TEMPO.CO, Jakarta – It’s no secret that we all want hair beautiful, shiny, and healthy – but many of us don’t realize that the food we eat can help us get it. The truth is, the key to healthy hair is making sure you’re getting (and absorbing, all of the nutrients you need from your diet – before reaching for any vitamins or supplements.
“Diet has a tremendous influence on the health and appearance of our hair, in many ways,” said Molly Kimball, a registered dietitian and podcast host Fueled, as quoted from the Instyle page. “Almost any type of nutrient deficiency can negatively impact hair health. Too little protein or fat, for example, can cause hair loss. The same is true for micronutrient deficiencies such as vitamins C, D and E, iron, zinc, niacin and biotin. “
If you suspect that you are deficient in any of these macros or micronutrients, Kimball recommends seeing a doctor for deficiency testing. nutrition to find the root cause of problems and correct imbalances. Here are diet changes that nutritionists recommend to get and maintain the hair of your dreams.
Diet for healthy hair
1. Protein Rich Foods
Kimball says that a lack of protein can lead to thinning and loss of hair, which is why a protein-rich diet is so important when it comes to hair health. Plus, “amino acids like cysteine and methionine [dari protein] “It is very important in the synthesis of keratin, a type of protein that gives our hair elasticity and shine,” he explained.
So, how can you make sure you receive all the protein your body needs?
“An easy rule of thumb is to aim for at least half a gram of protein per pound of healthy body weight, up to one gram of protein per pound,” advises Kimball. Lean meats and eggs (which are also good sources of biotin, he adds) are great choices, but if you follow a plant-based diet, you have plenty of options. Here, a list of some expert-approved protein-rich foods that you should add to your diet such as fish, Greek yogurt, lean meat, Skinless poultry, eggs, nuts, wheat germ, tofu and non-GMO soy based products. others, bone broth and collagen peptides.
Fat gets a bad reputation, but Kimball says you shouldn’t be afraid of getting the healthy fats your body needs. But how do you know which fats are good and which to avoid? Kimball suggests looking for long-chain polyunsaturated fatty acids, such as omega-3s. Stock up on foods like salmon, walnuts, olive oil and avocado to ensure you get the right fats in your diet.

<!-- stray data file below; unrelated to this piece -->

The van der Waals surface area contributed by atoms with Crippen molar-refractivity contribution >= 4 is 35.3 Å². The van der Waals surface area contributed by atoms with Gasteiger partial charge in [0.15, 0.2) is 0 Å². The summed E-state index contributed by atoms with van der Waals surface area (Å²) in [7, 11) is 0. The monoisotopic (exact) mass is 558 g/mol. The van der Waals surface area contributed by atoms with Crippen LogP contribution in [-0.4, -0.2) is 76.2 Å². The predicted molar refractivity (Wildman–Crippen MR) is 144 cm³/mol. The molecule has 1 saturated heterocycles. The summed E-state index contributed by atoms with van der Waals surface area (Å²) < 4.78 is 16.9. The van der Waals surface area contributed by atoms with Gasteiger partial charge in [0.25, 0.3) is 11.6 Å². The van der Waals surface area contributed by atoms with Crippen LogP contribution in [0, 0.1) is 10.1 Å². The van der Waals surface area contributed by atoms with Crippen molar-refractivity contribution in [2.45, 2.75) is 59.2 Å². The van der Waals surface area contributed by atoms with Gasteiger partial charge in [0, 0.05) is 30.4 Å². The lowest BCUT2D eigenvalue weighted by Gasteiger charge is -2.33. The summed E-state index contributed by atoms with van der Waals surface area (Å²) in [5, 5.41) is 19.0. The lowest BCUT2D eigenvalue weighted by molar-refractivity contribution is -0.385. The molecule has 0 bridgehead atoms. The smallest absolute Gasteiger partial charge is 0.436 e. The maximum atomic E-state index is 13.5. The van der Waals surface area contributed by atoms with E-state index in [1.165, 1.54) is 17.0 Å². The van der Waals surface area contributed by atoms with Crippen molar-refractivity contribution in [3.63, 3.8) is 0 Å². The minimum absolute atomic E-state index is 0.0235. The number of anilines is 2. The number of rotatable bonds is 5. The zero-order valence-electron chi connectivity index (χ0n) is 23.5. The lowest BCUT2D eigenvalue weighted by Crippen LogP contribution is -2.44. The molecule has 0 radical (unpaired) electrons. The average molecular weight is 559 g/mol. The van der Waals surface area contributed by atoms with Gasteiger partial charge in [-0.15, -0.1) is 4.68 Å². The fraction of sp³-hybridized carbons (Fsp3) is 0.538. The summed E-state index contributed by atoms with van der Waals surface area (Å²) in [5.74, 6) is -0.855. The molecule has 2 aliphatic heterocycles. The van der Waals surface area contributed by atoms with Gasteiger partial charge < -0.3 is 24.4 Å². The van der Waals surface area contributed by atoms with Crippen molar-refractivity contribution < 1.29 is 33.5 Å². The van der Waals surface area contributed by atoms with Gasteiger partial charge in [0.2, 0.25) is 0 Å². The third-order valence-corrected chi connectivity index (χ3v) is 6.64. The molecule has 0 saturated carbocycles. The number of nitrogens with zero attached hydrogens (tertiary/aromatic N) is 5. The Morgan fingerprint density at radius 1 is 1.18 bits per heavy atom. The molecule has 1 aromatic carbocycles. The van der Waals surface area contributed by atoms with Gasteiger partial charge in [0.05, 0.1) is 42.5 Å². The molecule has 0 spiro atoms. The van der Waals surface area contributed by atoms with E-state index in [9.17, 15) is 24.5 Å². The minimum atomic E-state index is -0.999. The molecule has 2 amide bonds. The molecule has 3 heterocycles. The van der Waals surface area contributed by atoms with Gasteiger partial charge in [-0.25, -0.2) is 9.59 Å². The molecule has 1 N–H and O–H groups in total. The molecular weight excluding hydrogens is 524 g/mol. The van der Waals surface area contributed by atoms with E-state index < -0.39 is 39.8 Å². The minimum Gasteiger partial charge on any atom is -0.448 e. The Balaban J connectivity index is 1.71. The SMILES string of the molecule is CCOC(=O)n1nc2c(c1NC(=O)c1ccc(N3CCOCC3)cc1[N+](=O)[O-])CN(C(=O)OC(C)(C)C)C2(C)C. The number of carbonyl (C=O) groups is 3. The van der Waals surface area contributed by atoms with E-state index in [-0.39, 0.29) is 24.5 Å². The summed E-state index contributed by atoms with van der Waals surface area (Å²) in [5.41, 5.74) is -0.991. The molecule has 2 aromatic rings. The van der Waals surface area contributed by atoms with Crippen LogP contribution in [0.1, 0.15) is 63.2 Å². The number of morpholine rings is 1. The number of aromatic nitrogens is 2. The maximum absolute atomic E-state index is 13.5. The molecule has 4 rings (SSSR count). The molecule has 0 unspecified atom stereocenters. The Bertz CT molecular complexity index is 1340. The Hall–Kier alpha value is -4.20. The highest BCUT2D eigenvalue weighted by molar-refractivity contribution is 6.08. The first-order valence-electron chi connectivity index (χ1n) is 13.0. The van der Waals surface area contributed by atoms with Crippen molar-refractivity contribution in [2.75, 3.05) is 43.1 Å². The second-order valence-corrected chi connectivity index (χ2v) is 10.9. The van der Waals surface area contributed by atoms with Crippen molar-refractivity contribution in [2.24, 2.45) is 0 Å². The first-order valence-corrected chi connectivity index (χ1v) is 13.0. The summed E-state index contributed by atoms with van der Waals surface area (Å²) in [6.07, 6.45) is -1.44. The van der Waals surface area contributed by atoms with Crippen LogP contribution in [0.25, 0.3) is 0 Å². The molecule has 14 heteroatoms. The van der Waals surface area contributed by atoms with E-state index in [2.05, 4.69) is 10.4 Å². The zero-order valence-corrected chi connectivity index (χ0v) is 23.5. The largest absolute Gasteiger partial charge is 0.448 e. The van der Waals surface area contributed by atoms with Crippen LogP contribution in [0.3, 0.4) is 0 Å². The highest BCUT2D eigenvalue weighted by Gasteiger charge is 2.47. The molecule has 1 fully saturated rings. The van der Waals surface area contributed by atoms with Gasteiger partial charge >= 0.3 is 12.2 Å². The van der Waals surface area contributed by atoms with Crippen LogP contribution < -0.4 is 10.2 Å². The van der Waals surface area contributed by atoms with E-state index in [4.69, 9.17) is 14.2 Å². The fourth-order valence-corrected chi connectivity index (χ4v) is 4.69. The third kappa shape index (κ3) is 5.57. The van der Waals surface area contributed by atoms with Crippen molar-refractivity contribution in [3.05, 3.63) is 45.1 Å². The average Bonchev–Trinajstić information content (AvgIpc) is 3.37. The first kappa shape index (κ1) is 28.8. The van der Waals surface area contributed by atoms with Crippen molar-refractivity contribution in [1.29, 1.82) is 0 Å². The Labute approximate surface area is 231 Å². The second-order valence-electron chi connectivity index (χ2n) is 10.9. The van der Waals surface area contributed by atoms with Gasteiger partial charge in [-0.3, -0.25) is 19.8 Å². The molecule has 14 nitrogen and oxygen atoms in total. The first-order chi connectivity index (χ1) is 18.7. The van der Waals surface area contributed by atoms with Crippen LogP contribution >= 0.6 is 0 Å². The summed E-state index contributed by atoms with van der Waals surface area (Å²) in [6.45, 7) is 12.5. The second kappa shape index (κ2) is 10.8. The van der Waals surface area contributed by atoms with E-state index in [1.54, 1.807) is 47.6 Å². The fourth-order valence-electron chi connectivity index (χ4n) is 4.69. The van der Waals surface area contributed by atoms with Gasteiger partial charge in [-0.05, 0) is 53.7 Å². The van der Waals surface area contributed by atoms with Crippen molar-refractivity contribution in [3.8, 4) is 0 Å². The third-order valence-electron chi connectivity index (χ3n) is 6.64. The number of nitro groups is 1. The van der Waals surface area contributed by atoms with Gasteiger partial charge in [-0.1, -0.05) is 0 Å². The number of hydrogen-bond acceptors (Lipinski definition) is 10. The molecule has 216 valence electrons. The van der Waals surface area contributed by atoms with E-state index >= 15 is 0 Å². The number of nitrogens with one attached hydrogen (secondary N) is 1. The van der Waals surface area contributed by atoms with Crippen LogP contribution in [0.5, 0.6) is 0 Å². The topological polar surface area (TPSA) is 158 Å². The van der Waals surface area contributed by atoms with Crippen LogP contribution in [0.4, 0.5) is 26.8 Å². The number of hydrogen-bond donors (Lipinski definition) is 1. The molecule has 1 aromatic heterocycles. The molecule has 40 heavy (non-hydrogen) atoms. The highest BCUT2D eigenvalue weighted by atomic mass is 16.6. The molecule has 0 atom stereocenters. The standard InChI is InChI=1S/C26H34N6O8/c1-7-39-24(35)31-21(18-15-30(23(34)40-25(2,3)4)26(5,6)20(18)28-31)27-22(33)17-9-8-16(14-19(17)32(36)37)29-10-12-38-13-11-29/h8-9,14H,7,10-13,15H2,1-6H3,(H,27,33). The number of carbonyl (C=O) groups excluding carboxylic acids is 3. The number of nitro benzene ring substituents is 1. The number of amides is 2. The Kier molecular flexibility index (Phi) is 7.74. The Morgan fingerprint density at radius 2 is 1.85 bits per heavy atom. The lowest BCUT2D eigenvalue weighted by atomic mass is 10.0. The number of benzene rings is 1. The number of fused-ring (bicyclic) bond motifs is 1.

3. Vitamin D
This one definitely needs more work. Kimball says it’s highly unlikely you’ll receive enough vitamin D – experts recommend getting 800 IU to 1,000 IU daily – from food alone to meet your body’s needs.
“Few foods are naturally good sources of vitamin D. For example, a tablespoon of cod liver oil provides 1360 IU of vitamin D (but how many of us do?), A three-ounce serving of wild-caught sockeye salmon has about 570. IU, and fortified milk has only 100 IU per cup, “he said.
So assuming you don’t eat cod liver oil every day – how are you going to get your vitamin D supply? “The sun is our best source of vitamin D so far,” said Kimball. “Most people need about 10 to 15 minutes in direct sunlight (at a time when your shadow is shorter than yours).” Of course, however, too much exposure to UV rays can cause skin and hair damage, so you should limit your time in the sun.
So if you don’t get time to sunbathe every day and you’re still deficient in vitamin D, you can try some of the supplements here. Kimball suggests supplements containing vitamin D3, which will efficiently and effectively increase your vitamin D levels.
Also read: How to Use Rice Water to Grow Hair
4. Vitamin E
Another nutrient that Kimball thinks is important for hair health is vitamin E. Getting enough vitamin E can lengthen and thicken your hair, as well as improve scalp health. “Adding 100 mg daily has been shown to increase total hair count,” says Kimball. “And while this is easier to achieve by supplementing with vitamin E, every little bit helps.” Some of the best food sources of vitamin E include almonds (7.5 mg per ounce), sunflower seeds (9.3 mg per ounce), and wheat germ oil (20 mg per tablespoon).